With the development of numerical analysis methods, different calculation methods have been proposed [18,19,20,21,22,23], and recently, the partial strength reduction method for progressive damage processes has been widely applied.
2. Research and Significance
From the comprehensive analysis of a large number of domestic and foreign studies, it can be seen that current research on slopes and retaining walls mainly focuses on soil pressure and seepage under certain assumptions. In this paper, based on the traditional research on soil pressure and the anti-slip and overturning stability of retaining walls, a new method for force and displacement analysis of slopes and retaining walls is proposed, which can obtain the solutions of stress distribution at each point inside the slopes and retaining walls under the corresponding boundary conditions. On this basis, Duncan Tensor and Hooke’s principal structure models are adopted for the slope and retaining wall, respectively, to obtain the strain and displacement solutions for the slope and retaining wall. The new theoretical solutions proposed in this paper can be used not only to study the damage forms of retaining wall overturning and foundation sliding processes but also to study the damage forms of retaining wall tensile bulging. It can provide a theoretical basis for the design of slope control engineering, and according to the different forms of stress, different forms, and materials of retaining walls can be adopted, and more economical, reasonable, and effective control methods can be derived.
3. Problem Formulation
3.1. Side Slope Problems
For a long time, the finite unit method has been applied in slope analysis. The calculation block diagram used in the finite element calculation is shown in Figure 1, and its boundary conditions are often of two types. The first type is displacement boundary conditions. The horizontal and bottom vertical displacements around the perimeter in Figure 1 are equal to zero; that is, when the displacement on the left (point i) is equal to zero, the displacement on the right (point j) must also be equal to zero. According to the definition of the displacement calculation:
$${u}_{i}-{u}_{j}={\displaystyle {\int}_{i}^{j}{\epsilon}_{i\to j}}dl$$
where ${u}_{i},{u}_{j}$ denotes the displacements at points i and j in the figure, ${\epsilon}_{i\to j}$ denotes the strain in the ij segment, and dl denotes the integration along the i to j segments. From Equation (1), it can be seen that to make the ij segment displacement integral equal to zero, only the integration of strain in the ij segment is equal to zero; however, in the horizontal segment surface immediately below the bottom edge, the site should be dominated by compressive strain, and it is unlikely to produce tensile and compressive strain resulting in the sum of the ij segment displacement integral that is equal to zero.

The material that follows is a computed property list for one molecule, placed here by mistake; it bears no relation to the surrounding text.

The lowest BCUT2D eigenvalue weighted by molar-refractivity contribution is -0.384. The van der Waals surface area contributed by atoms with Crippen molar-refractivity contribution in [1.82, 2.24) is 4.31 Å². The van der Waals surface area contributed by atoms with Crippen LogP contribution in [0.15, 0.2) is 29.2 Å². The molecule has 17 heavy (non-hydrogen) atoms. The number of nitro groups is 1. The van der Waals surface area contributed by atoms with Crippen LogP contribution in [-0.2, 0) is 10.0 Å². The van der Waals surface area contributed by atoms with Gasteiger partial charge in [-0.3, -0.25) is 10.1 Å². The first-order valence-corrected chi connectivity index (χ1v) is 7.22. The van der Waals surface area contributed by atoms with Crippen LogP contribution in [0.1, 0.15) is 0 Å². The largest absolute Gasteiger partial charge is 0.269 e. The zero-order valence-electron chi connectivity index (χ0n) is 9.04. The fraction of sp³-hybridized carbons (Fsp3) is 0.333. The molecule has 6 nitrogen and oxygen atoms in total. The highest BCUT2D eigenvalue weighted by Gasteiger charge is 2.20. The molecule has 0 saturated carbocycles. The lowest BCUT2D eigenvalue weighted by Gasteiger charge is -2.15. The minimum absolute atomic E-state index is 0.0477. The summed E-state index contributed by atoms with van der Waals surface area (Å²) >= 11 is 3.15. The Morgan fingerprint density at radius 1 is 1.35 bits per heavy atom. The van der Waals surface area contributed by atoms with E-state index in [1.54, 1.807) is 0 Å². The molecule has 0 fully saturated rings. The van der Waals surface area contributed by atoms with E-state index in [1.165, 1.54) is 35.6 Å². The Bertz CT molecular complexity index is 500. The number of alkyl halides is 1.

The second type is the stress boundary condition. The boundary condition for the numerical analysis of the slope is shown in Figure 2. The far-field stress boundary condition is calculated according to elastic mechanics. At the peripheral stress boundary, the expression of the boundary condition is as follows.
$${\left.{\left.{\sigma}_{xx}\right|}_{x=0}={\sigma}_{zz}\right|}_{x=0}=\frac{\upsilon}{1-\upsilon}{\gamma}_{y}y;{\left.{\sigma}_{yy}\right|}_{x=0}={\gamma}_{y}y;{\left.{\tau}_{xy}\right|}_{x=0}={\left.{\tau}_{yz}\right|}_{x=0}={\left.{\tau}_{xz}\right|}_{x=0}=0$$
where $\upsilon ,{\gamma}_{y}$ are the Poisson ratio and specific gravity of the geological material and ${\sigma}_{xx},{\sigma}_{yy},{\sigma}_{zz},{\tau}_{xy},{\tau}_{yz},{\tau}_{xz}$ are the positive and shear stresses, respectively.
The physical meaning of Equation (2) is.
$${\left.{\left.{\sigma}_{xx}\right|}_{x=0}={\sigma}_{zz}\right|}_{x=0}={\sigma}_{3};{\left.{\sigma}_{yy}\right|}_{x=0}={\sigma}_{1};{\left.{\tau}_{xy}\right|}_{x=0}={\left.{\tau}_{yz}\right|}_{x=0}={\left.{\tau}_{xz}\right|}_{x=0}=0$$
where ${\sigma}_{i},i=1,2,3$ is the principal stress, and the corresponding y-value magnitude can be calculated by substituting Equation (3) into any current strength criterion. According to the inequality, when the numerical calculation results in the y-axis value greater than the y-value obtained according to the strength criterion, the damage has occurred at the site, i.e., with the increase in the calculated depth, the damaged area becomes increasingly large; however, the site becomes increasingly stable with increasing depth, which is not compatible with the site. A correct boundary condition corresponds to a correct solution; if the boundary condition is incorrect, the solution is incorrect.
3.2. Retaining Wall Problem